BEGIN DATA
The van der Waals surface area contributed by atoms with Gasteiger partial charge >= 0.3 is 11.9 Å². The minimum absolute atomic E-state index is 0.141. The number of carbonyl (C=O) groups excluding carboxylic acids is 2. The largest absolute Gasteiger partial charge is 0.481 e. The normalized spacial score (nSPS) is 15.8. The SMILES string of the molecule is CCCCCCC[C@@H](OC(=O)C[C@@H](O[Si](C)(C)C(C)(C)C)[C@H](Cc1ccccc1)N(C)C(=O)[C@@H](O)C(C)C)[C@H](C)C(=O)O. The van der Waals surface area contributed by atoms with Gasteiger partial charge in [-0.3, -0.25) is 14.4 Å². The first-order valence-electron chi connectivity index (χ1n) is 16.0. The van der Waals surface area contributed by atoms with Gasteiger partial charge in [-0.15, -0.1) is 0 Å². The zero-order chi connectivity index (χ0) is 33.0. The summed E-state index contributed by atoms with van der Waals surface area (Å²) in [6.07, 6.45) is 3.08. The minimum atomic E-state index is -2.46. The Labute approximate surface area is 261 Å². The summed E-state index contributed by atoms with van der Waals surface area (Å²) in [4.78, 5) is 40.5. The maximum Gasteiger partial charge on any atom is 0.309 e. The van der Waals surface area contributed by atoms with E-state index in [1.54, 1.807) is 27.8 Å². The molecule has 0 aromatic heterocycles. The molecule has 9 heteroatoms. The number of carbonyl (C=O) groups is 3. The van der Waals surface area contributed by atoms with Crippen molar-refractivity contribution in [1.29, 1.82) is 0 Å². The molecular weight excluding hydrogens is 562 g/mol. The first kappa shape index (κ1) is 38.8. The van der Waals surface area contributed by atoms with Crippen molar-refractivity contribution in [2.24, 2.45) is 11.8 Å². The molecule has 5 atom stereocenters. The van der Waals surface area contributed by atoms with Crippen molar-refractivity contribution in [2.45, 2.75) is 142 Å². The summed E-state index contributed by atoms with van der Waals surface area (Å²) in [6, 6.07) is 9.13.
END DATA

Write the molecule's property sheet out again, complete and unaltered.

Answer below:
The van der Waals surface area contributed by atoms with Gasteiger partial charge >= 0.3 is 11.9 Å². The minimum absolute atomic E-state index is 0.141. The number of carbonyl (C=O) groups excluding carboxylic acids is 2. The largest absolute Gasteiger partial charge is 0.481 e. The normalized spacial score (nSPS) is 15.8. The SMILES string of the molecule is CCCCCCC[C@@H](OC(=O)C[C@@H](O[Si](C)(C)C(C)(C)C)[C@H](Cc1ccccc1)N(C)C(=O)[C@@H](O)C(C)C)[C@H](C)C(=O)O. The van der Waals surface area contributed by atoms with Gasteiger partial charge in [-0.3, -0.25) is 14.4 Å². The first-order valence-electron chi connectivity index (χ1n) is 16.0. The van der Waals surface area contributed by atoms with Gasteiger partial charge in [-0.15, -0.1) is 0 Å². The zero-order chi connectivity index (χ0) is 33.0. The summed E-state index contributed by atoms with van der Waals surface area (Å²) in [6.07, 6.45) is 3.08. The minimum atomic E-state index is -2.46. The Labute approximate surface area is 261 Å². The summed E-state index contributed by atoms with van der Waals surface area (Å²) in [4.78, 5) is 40.5. The maximum Gasteiger partial charge on any atom is 0.309 e. The van der Waals surface area contributed by atoms with E-state index in [1.54, 1.807) is 27.8 Å². The molecule has 0 aromatic heterocycles. The molecule has 9 heteroatoms. The number of carbonyl (C=O) groups is 3. The van der Waals surface area contributed by atoms with Crippen molar-refractivity contribution in [1.29, 1.82) is 0 Å². The molecular weight excluding hydrogens is 562 g/mol. The first kappa shape index (κ1) is 38.8. The van der Waals surface area contributed by atoms with Crippen molar-refractivity contribution in [2.24, 2.45) is 11.8 Å². The molecule has 5 atom stereocenters. The van der Waals surface area contributed by atoms with Crippen molar-refractivity contribution in [2.45, 2.75) is 142 Å². The summed E-state index contributed by atoms with van der Waals surface area (Å²) in [6, 6.07) is 9.13.